Novelette Review: CALIFORNIA SKIES


Less Than Three Press | Amazon | Goodreads

FTC disclosure: I received a free digital copy of this book in exchange for an honest and unbiased review.

Notes on Diversity:


The book is very queer, frankly so, in a way I deeply appreciated. The treatment of its central transgender/non-binary character–California Talbot–ways lovely and thoughtful. I also loved that there is a gulf between Maggie and California, that for the romance to blossom they must cross a chasm of class of which they are both acutely aware.

It is a very White novelette; I won’t lie. I read California as racially ambiguous. California themself is an orphan described as golden-skinned and black-haired, which in the West could mean any number of things. But it’s not called out explicitly, it’s all an open question.

California Skies, by Kayla Bashe, is a story about two people, each told by society they are unlovable, who find solace in each other.

It’s also a story about righteous vengeance.

The Chelson gang comes after Maggie’s family, looking for jewels they’ve hidden. They’ve hidden them so well that the gang doesn’t find them. In their frustration, they kill her brother, maim her sister, and slice up her face. Once her wounds turn to scars, Maggie searches for California Talbot, a mysterious childhood friend turned bounty hunter, to help her hunt down the gang that tore apart her family.

She finds California wearing a calico dress and dried blood in a dusty bar. Their is, immediately, a brawl. California is impressed when Maggie stands her ground. Maggie came already impressed by the memories of California and is smitten before the afternoon is out. Together, they track the Chelson gang, each getting to know each other again, slowly, tentatively, falling for each other.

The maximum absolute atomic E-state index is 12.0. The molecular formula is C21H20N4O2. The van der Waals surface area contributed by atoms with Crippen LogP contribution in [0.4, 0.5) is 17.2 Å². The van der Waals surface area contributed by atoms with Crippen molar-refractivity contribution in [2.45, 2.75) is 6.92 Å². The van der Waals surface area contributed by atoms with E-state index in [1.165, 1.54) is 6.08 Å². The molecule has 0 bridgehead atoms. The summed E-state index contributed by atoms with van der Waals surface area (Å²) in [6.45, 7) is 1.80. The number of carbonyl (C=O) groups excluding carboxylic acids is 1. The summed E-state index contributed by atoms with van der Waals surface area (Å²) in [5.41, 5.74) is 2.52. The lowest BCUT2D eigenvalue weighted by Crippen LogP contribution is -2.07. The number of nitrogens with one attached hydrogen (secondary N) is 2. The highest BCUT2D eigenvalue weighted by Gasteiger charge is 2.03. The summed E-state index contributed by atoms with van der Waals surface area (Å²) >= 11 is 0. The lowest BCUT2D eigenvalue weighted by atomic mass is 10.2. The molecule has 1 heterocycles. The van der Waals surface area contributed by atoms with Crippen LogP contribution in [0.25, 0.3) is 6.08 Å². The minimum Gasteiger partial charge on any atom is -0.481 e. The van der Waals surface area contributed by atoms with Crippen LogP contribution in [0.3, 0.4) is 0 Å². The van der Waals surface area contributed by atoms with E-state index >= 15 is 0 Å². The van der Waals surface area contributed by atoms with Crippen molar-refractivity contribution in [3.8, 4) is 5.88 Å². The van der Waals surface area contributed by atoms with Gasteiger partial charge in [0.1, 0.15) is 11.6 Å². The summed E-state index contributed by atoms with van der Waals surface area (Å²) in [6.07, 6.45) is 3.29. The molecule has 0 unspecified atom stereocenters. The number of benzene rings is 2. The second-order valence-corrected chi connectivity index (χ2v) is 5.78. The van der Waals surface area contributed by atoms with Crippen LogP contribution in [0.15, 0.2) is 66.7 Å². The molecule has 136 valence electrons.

Maggie has to get over her scars. After a lifetime of being told her worth is tied to physical beauty, she no longer feels like she has any appeal to anyone. She is trying to reconcile herself to invisibility. And yet, California sees her. Consistently sees her. But, still, Maggie can’t quite allow herself to trust it:

It felt strangely beautiful to have someone looking after her. She hoped she never got too used to it; a woman with a maimed face, after all, would never have anything like a wife.

Ah, there’s so much to go on about. I love that Maggie is a writer, and that to love her is to love the stories she constructs. And I love that California knows and understands this about Maggie, and that on their journey they construct their own narrative. I love that the only things that hold them back from each other are narrative that they’ve been told by others–things about class, things about beauty–that the other doesn’t believe. Things that they cast off in due time.

I love all of this in part because as a genderqueer and queer person so much of my adult life has been, quite literally, about the creation of very intimate and personal narratives. About how what we’ve been told is true about beauty and life and love and families doesn’t actually have any weight except the weight we give it.



I loved this story. I loved these characters. I am definitely going to seek out pretty everything Kayla Bashe has written after this.

5 stars

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